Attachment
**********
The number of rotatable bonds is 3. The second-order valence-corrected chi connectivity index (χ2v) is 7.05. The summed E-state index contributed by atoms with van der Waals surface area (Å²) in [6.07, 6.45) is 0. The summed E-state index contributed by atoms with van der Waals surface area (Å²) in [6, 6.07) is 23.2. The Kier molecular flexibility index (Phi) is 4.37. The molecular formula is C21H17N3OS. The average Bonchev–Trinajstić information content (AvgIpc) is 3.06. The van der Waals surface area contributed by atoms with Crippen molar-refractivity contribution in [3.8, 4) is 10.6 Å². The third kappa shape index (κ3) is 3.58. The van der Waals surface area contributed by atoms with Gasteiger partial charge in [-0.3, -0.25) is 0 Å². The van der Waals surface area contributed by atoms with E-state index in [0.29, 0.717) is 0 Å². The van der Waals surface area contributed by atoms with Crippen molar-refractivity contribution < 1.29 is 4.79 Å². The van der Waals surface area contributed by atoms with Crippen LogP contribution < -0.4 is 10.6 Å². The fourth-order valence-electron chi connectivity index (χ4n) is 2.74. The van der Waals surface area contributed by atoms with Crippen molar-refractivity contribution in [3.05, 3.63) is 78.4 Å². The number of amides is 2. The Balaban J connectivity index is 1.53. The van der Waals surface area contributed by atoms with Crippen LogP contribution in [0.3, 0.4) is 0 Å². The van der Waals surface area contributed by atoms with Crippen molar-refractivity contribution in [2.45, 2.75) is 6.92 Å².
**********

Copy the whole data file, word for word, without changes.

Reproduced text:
The number of rotatable bonds is 3. The second-order valence-corrected chi connectivity index (χ2v) is 7.05. The summed E-state index contributed by atoms with van der Waals surface area (Å²) in [6.07, 6.45) is 0. The summed E-state index contributed by atoms with van der Waals surface area (Å²) in [6, 6.07) is 23.2. The Kier molecular flexibility index (Phi) is 4.37. The molecular formula is C21H17N3OS. The average Bonchev–Trinajstić information content (AvgIpc) is 3.06. The van der Waals surface area contributed by atoms with Crippen molar-refractivity contribution in [3.8, 4) is 10.6 Å². The third kappa shape index (κ3) is 3.58. The van der Waals surface area contributed by atoms with Gasteiger partial charge in [-0.3, -0.25) is 0 Å². The van der Waals surface area contributed by atoms with E-state index in [0.29, 0.717) is 0 Å². The van der Waals surface area contributed by atoms with Crippen molar-refractivity contribution < 1.29 is 4.79 Å². The van der Waals surface area contributed by atoms with Crippen LogP contribution < -0.4 is 10.6 Å². The fourth-order valence-electron chi connectivity index (χ4n) is 2.74. The van der Waals surface area contributed by atoms with Crippen molar-refractivity contribution in [3.05, 3.63) is 78.4 Å². The number of amides is 2. The Balaban J connectivity index is 1.53. The van der Waals surface area contributed by atoms with Crippen LogP contribution in [0.3, 0.4) is 0 Å². The van der Waals surface area contributed by atoms with Crippen molar-refractivity contribution in [2.45, 2.75) is 6.92 Å².